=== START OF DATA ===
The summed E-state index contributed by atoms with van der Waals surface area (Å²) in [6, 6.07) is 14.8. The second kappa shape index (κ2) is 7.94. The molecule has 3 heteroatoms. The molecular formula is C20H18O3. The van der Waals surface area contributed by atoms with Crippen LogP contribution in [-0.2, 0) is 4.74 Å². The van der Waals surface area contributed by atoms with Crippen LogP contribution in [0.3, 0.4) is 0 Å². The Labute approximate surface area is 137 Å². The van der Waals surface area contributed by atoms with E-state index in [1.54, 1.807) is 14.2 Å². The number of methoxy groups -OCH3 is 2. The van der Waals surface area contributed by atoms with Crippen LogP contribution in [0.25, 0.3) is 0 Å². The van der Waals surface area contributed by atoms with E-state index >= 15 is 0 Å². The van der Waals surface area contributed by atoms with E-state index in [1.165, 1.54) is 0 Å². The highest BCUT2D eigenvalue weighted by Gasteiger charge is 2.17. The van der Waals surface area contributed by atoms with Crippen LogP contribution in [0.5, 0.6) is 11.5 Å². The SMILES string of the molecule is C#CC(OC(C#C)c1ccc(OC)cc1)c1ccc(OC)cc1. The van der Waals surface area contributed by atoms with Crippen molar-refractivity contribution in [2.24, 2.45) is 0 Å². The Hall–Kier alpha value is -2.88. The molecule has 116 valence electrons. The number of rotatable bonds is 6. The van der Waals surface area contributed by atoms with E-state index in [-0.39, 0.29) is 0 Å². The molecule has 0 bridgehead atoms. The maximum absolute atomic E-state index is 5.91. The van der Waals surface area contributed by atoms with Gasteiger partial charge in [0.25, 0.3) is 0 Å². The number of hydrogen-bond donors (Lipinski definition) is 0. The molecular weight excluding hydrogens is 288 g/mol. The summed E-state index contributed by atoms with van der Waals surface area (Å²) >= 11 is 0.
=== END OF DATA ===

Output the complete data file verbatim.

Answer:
The summed E-state index contributed by atoms with van der Waals surface area (Å²) in [6, 6.07) is 14.8. The second kappa shape index (κ2) is 7.94. The molecule has 3 heteroatoms. The molecular formula is C20H18O3. The van der Waals surface area contributed by atoms with Crippen LogP contribution in [-0.2, 0) is 4.74 Å². The van der Waals surface area contributed by atoms with Crippen LogP contribution in [0.3, 0.4) is 0 Å². The Labute approximate surface area is 137 Å². The van der Waals surface area contributed by atoms with E-state index in [1.54, 1.807) is 14.2 Å². The number of methoxy groups -OCH3 is 2. The van der Waals surface area contributed by atoms with Crippen LogP contribution in [0.25, 0.3) is 0 Å². The van der Waals surface area contributed by atoms with E-state index >= 15 is 0 Å². The van der Waals surface area contributed by atoms with E-state index in [1.165, 1.54) is 0 Å². The highest BCUT2D eigenvalue weighted by Gasteiger charge is 2.17. The van der Waals surface area contributed by atoms with Crippen LogP contribution in [0.5, 0.6) is 11.5 Å². The SMILES string of the molecule is C#CC(OC(C#C)c1ccc(OC)cc1)c1ccc(OC)cc1. The van der Waals surface area contributed by atoms with Crippen molar-refractivity contribution in [2.24, 2.45) is 0 Å². The Hall–Kier alpha value is -2.88. The molecule has 116 valence electrons. The number of rotatable bonds is 6. The van der Waals surface area contributed by atoms with E-state index in [-0.39, 0.29) is 0 Å². The molecule has 0 bridgehead atoms. The maximum absolute atomic E-state index is 5.91. The van der Waals surface area contributed by atoms with Gasteiger partial charge in [0.25, 0.3) is 0 Å². The number of hydrogen-bond donors (Lipinski definition) is 0. The molecular weight excluding hydrogens is 288 g/mol. The summed E-state index contributed by atoms with van der Waals surface area (Å²) >= 11 is 0.